Kandi: Well, that’s all you get really. (laugh) No, seriously. Based off the TV show that’s all you get. But there were a few people that I want to help past the show. You get what I’m saying. So as far as the TV is concerned that is all people are going see on the TV show. But there were a few winners that we did work with this season that I was like, “They deserve to continue on and have me help them get to the next level.” For our show, like basically, we are just helping you get a platform to show yourself to the world. And basically that’s what it is. And I think some people, you know, they want you to do all this extra stuff for them and it’s like, No! (laugh)
ADW: Well, I got you on the show
Kandi: Now that’s what we did for you. You know like what you do after that is on you.
ADW: How did you find your contestants?
Kandi: Well a casting agency actually put them together. There were like thousands of people who sent in audition tapes so they narrowed it down. And then from there it went back and forth between me, Bravo! and Tru Entertainment. We all gave our opinions of like – we had to come up with all different age groups, all different races, all different genres of music. Like, we are trying to, you know, find something for everyone. You know what I’m saying. So, you know, there may have been people that I felt strongly about but the network maybe didn’t feel strongly about. You know what I mean? Like, we even have a young man who has autism that we worked with. And he did an awesome job. We had a young lady that flew here from Japan, like she was stationed overseas with her husband. It’s really cool because we gave a lot of people an opportunity they would have never had before.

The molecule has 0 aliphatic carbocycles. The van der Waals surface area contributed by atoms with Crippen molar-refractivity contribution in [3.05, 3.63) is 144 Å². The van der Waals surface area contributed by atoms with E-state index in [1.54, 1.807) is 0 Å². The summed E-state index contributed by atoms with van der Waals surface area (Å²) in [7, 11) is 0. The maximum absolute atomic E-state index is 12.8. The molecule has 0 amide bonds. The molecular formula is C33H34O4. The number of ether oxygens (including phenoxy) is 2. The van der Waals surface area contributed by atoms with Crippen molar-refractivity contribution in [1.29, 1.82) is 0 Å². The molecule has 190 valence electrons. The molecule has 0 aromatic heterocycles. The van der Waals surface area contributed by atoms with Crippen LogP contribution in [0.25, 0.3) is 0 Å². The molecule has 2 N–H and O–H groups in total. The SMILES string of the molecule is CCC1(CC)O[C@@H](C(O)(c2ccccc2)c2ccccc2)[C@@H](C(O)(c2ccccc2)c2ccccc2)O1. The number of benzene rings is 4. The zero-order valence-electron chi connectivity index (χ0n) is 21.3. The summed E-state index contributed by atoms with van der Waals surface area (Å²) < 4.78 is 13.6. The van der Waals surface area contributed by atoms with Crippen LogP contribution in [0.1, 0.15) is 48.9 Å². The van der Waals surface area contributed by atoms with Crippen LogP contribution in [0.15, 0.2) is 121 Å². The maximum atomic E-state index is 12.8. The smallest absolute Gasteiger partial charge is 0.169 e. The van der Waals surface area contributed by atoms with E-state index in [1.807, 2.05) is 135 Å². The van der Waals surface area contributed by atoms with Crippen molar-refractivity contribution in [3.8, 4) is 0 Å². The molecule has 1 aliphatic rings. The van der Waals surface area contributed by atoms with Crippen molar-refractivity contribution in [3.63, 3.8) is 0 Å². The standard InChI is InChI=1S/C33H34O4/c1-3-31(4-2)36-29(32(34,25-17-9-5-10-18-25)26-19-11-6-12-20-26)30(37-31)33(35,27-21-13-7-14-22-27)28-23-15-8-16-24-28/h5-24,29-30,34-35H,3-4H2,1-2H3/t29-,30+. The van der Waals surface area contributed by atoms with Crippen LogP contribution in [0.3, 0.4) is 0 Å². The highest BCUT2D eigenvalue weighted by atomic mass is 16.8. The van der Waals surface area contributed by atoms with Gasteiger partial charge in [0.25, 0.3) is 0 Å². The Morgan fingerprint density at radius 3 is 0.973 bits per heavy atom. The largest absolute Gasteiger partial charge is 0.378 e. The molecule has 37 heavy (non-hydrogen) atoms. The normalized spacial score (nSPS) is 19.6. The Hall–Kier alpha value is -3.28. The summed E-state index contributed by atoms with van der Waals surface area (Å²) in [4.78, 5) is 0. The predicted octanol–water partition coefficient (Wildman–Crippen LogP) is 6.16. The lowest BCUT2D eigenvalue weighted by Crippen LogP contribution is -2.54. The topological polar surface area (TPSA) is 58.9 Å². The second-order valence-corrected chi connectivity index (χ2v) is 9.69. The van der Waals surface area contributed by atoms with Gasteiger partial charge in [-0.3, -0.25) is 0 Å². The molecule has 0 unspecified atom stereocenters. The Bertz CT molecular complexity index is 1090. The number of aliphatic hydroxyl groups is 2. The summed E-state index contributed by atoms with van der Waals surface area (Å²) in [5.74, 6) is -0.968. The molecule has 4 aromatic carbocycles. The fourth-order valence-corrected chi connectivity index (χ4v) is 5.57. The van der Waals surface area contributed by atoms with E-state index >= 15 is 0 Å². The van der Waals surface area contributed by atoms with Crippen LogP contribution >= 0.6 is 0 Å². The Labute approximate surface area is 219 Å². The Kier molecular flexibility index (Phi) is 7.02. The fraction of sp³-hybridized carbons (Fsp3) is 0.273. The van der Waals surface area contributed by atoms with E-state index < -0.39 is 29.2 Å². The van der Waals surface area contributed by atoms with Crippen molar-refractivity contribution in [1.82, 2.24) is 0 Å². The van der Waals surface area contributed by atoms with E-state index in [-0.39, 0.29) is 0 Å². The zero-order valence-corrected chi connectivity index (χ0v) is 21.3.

- Created on 29 March 2013
Lil Wayne says he’s an epileptic and has had seizures for years.
In an interview with Los Angeles-based radio station Power 106 on Thursday, the 30-year-old rapper said epilepsy caused his most-recent health scare earlier this month, when he was rushed to a hospital....
- Created on 27 March 2013
ESPN is staying in the family in giving its Arthur Ashe Courage Award to Robin Roberts at its annual ESPY awards this summer.
The “Good Morning America” anchor is being saluted for how she kept viewers involved in her treatments for two serious illnesses. She had breast cancer in 2007 and last year had to undergo a bone marrow transplant...
- Created on 28 March 2013
It's ON! Rumors that the budget sequester might threaten the nation's best known Easter Egg event had no substance. On Monday, April 1, the First Family will host the 135th annual White House Easter Egg Roll. This year, more than 35,000 people will flock to the South Lawn for games, stories, and, of course, the traditional egg roll competition.